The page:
Former tobacco scientist to discuss addiction and industry secrets Sept. 30
Contact: Elise Doster
HAMMOND – Former Philip Morris research scientist Victor DeNoble will lecture Sept. 30 at Southeastern Louisiana University on the effects of tobacco on the brain as well as his personal experiences as an anti-tobacco activist.
DeNoble will speak in the War Memorial Student Union ballroom on “Addiction and the Brain” at 11 a.m. and “Journey from Scientist to Whistle Blower” at 6 p.m. The lectures, hosted by the University Counseling Center and sponsored by a grant from the Louisiana Tobacco-Free Living College Initiative, are free and open to the public.
In his first interactive presentation, DeNoble will discuss biological explanations for addiction as well as how different addictive substances like alcohol and nicotine affect the brain. In his second lecture, he will talk about his personal journey from scientist to activist, including the ethical challenges he faced as a researcher for the international tobacco company Philip Morris.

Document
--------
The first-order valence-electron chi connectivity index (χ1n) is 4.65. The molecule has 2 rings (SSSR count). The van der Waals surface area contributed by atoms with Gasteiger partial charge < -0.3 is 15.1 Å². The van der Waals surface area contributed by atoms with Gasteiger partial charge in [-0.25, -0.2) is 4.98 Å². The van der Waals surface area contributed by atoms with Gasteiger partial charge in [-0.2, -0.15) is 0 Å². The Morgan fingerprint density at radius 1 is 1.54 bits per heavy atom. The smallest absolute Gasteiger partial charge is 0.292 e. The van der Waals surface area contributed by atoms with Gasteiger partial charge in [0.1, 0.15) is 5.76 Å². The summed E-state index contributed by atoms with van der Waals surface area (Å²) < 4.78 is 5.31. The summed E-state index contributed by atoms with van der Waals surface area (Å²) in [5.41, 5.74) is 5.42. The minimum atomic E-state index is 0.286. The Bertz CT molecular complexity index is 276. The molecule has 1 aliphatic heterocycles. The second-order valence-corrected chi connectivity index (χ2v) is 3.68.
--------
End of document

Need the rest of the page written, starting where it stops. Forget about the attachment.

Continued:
As a scientist for Philip Morris, DeNoble was asked to develop a “safer” cigarette with the same addiction levels as regular cigarettes. He found he could remove toxins that increase the adverse side effects of tobacco, such as lung cancer and heart disease, while maintaining the addictive properties.
Although his research was successful, Philip Morris fired DeNoble because of the sensitive nature of what his studies revealed about nicotine addiction. After he maintained his silence for more than a decade, the U.S. Congress released DeNoble from his confidentiality agreement with Philip Morris.
Since 1994, DeNoble has played an active role in tobacco awareness and has testified before the Food and Drug Administration, informing the public about tobacco side effects and industry secrets. He has been featured on investigative TV shows such as “60 Minutes” and “Dateline NBC.”
DeNoble received his doctorate in experimental psychology from Adelphi University in Garden City, N.Y., and held postdoctoral fellowships from the National Institute of Alcohol and Alcohol Abuse at Downstate Medical Center in Brooklyn, New York and the National Institute of Drug Abuse at the University of Minnesota. He was employed by the Behavioral Research Department of Philip Morris from 1980-1984. His life story is currently being made into movie.
For additional information, contact the University Counseling Center at 985-549-3894.